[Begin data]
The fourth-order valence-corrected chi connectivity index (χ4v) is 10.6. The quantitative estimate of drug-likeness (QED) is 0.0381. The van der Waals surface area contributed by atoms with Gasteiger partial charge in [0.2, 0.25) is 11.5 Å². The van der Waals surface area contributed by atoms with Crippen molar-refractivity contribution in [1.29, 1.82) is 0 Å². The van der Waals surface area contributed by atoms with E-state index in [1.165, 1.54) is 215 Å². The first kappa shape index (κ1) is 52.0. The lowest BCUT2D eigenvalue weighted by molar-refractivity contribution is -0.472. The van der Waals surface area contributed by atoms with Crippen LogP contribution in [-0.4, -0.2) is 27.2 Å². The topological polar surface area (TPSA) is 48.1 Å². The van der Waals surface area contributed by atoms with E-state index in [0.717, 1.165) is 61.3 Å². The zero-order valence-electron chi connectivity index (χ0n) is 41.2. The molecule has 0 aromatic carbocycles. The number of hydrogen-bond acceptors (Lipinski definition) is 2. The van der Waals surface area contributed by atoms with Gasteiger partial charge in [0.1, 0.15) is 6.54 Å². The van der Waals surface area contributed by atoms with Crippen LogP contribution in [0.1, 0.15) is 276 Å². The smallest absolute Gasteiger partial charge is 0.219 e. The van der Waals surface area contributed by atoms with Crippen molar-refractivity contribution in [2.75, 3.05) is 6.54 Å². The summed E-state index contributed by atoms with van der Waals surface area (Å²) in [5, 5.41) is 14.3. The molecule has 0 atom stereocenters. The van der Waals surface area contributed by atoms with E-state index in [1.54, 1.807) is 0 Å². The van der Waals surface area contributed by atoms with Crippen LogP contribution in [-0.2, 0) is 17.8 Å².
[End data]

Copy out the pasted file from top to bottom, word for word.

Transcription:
The fourth-order valence-corrected chi connectivity index (χ4v) is 10.6. The quantitative estimate of drug-likeness (QED) is 0.0381. The van der Waals surface area contributed by atoms with Gasteiger partial charge in [0.2, 0.25) is 11.5 Å². The van der Waals surface area contributed by atoms with Crippen molar-refractivity contribution in [1.29, 1.82) is 0 Å². The van der Waals surface area contributed by atoms with E-state index in [1.165, 1.54) is 215 Å². The first kappa shape index (κ1) is 52.0. The lowest BCUT2D eigenvalue weighted by molar-refractivity contribution is -0.472. The van der Waals surface area contributed by atoms with Crippen LogP contribution in [-0.4, -0.2) is 27.2 Å². The topological polar surface area (TPSA) is 48.1 Å². The van der Waals surface area contributed by atoms with E-state index in [0.717, 1.165) is 61.3 Å². The zero-order valence-electron chi connectivity index (χ0n) is 41.2. The molecule has 0 aromatic carbocycles. The number of hydrogen-bond acceptors (Lipinski definition) is 2. The van der Waals surface area contributed by atoms with Gasteiger partial charge in [0.1, 0.15) is 6.54 Å². The van der Waals surface area contributed by atoms with Crippen LogP contribution in [0.1, 0.15) is 276 Å². The smallest absolute Gasteiger partial charge is 0.219 e. The van der Waals surface area contributed by atoms with Crippen molar-refractivity contribution in [2.75, 3.05) is 6.54 Å². The summed E-state index contributed by atoms with van der Waals surface area (Å²) in [5, 5.41) is 14.3. The molecule has 0 atom stereocenters. The van der Waals surface area contributed by atoms with E-state index in [1.54, 1.807) is 0 Å². The van der Waals surface area contributed by atoms with Crippen LogP contribution in [-0.2, 0) is 17.8 Å².